Money Market Funds See Opportunity In ‘Sterilized’ Easing - Money-market fund managers say “sterilized” asset purchases under consideration by the Federal Reserve are their newest hope to lift returns out of the gutter. The Fed is considering buying long-dated Treasury bonds and simultaneously borrowing the money back for short periods of time, the Wall Street Journal reported last week. The program aims to stimulate the economy by keeping down borrowing costs. It would also create a new pool of high-quality, short-term debt. These assets are in short supply since Europe’s sovereign debt troubles made much of the continent’s debt too risky for money market funds. Instead, these mostly conservative funds that manage nearly $3 trillion have had to compete for Treasury bills, pushing yields here near zero or even negative territory. Many funds have cut fees to avoid losing investors, and some have closed. Fund managers say sterilized easing would boost yields on short-term debt of all types and help rev up returns.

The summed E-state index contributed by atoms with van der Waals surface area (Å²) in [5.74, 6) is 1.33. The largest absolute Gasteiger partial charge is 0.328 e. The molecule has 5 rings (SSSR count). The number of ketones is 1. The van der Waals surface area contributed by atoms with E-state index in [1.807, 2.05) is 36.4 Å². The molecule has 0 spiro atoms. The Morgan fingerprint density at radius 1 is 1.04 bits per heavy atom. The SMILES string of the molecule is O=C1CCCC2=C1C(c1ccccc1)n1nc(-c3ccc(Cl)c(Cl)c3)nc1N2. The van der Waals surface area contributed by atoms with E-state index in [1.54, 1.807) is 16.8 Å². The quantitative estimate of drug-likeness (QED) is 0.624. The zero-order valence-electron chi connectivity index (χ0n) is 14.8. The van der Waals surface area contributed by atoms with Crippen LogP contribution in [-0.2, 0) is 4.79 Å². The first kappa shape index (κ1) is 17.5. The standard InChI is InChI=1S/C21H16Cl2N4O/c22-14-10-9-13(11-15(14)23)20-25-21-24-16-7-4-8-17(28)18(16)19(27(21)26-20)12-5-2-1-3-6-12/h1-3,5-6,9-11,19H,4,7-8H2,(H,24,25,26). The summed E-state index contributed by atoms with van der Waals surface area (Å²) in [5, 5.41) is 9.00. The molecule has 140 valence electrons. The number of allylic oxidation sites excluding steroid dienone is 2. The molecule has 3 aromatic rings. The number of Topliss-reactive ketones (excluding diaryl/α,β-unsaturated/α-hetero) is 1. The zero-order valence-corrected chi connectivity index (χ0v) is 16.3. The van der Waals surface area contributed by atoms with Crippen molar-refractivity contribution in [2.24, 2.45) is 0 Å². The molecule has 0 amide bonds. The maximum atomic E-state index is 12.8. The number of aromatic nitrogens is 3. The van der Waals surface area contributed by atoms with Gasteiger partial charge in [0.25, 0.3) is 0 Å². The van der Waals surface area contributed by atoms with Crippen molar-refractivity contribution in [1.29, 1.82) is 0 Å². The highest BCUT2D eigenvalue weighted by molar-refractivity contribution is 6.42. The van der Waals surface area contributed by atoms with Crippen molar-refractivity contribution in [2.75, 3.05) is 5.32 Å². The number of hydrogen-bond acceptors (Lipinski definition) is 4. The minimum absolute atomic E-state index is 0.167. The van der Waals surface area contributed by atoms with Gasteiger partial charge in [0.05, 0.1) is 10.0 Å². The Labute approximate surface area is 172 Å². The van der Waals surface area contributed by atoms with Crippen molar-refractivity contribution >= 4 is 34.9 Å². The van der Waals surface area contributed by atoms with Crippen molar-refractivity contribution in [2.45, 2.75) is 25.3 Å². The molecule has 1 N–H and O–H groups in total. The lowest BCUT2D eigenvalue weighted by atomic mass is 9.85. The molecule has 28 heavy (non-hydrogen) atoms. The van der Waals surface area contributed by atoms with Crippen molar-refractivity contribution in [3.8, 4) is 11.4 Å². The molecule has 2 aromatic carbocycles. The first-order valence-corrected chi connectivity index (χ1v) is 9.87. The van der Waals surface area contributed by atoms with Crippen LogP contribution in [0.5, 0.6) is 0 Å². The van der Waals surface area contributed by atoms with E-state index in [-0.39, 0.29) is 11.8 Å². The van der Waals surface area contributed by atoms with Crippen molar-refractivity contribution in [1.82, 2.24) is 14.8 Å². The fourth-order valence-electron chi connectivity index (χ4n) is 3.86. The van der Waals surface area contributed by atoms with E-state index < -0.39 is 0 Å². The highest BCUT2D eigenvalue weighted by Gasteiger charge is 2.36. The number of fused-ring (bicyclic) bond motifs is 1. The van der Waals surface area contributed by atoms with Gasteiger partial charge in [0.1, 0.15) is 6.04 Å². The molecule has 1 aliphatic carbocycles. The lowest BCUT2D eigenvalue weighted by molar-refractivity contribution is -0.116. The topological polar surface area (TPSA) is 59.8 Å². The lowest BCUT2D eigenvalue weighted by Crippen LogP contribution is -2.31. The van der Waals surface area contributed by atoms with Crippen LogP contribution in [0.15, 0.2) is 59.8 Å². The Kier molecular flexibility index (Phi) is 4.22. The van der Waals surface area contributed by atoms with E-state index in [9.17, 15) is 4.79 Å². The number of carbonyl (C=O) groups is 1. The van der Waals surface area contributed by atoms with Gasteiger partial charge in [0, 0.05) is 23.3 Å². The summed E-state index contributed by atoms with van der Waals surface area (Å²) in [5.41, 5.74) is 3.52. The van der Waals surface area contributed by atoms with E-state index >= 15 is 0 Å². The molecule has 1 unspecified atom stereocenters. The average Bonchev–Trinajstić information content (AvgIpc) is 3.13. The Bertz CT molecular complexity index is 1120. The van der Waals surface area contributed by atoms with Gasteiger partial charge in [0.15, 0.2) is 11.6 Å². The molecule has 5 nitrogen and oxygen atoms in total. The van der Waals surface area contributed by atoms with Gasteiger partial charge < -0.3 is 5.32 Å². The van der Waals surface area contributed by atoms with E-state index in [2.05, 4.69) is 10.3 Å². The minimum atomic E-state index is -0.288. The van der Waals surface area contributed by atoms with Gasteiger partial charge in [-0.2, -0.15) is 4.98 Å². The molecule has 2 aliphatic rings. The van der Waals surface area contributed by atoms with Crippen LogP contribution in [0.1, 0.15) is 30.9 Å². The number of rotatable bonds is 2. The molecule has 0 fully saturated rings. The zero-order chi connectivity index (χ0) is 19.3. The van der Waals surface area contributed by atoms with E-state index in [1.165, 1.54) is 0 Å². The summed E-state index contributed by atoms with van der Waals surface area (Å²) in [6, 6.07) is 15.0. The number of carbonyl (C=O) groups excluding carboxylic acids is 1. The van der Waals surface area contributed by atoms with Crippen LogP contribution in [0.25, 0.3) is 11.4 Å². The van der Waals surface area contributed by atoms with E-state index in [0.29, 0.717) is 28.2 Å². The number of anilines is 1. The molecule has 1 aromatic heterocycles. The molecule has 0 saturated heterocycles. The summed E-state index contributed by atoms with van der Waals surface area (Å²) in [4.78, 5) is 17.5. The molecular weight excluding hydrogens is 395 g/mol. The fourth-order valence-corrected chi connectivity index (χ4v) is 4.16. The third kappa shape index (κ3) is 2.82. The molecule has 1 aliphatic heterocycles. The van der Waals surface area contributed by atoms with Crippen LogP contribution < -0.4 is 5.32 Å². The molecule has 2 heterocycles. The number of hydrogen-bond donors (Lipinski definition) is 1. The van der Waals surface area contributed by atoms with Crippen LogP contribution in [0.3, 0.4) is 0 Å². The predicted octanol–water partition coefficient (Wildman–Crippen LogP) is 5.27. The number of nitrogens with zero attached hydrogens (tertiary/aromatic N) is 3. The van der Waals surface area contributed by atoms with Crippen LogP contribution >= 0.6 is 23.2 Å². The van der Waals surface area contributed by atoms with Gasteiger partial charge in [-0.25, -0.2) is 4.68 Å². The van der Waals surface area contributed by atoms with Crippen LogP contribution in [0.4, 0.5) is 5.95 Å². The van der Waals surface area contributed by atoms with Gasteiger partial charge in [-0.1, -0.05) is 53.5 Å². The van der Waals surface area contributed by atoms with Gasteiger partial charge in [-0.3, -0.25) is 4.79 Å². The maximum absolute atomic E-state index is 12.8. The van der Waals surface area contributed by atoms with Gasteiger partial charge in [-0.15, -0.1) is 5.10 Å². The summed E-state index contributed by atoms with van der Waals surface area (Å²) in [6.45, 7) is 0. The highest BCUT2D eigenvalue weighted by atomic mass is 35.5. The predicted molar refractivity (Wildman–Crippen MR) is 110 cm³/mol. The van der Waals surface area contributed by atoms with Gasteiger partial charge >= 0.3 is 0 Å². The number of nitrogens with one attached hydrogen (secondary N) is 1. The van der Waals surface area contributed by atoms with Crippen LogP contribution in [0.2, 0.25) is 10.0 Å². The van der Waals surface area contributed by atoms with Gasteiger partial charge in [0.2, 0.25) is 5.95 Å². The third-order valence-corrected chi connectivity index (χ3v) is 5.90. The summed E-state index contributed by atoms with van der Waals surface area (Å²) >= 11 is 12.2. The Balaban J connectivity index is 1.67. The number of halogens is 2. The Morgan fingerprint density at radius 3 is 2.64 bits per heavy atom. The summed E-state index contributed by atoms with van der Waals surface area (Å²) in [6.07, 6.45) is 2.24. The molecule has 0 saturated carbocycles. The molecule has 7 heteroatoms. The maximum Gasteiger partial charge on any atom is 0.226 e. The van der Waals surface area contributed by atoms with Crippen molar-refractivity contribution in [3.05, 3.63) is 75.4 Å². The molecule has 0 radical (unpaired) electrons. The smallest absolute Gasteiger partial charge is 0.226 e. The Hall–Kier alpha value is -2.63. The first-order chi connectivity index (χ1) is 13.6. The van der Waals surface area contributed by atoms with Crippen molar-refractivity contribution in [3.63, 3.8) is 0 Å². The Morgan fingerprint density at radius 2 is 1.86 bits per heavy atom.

MF Global’s Free Pass? - Joe Nocera in today’s NYT rails about the lack of prosecution in the MFG case: Yet, a few weeks ago, Azam Ahmed and Ben Protess, who have done a remarkable job covering the MF Global bankruptcy for The Times, wrote an article suggesting that prosecutors were having trouble putting together a criminal case against anyone at MF Global. So far, wrote Ahmed and Protess, they’d been “unable to find a smoking gun.” In fact, they continued, “a number of federal prosecutors have expressed doubts” that MF Global “intentionally misused customer money.” Apparently, the current theory is that it was all just a big accident, the chaos of those final days causing the firm’s executives to tap into customer funds without realizing it . . .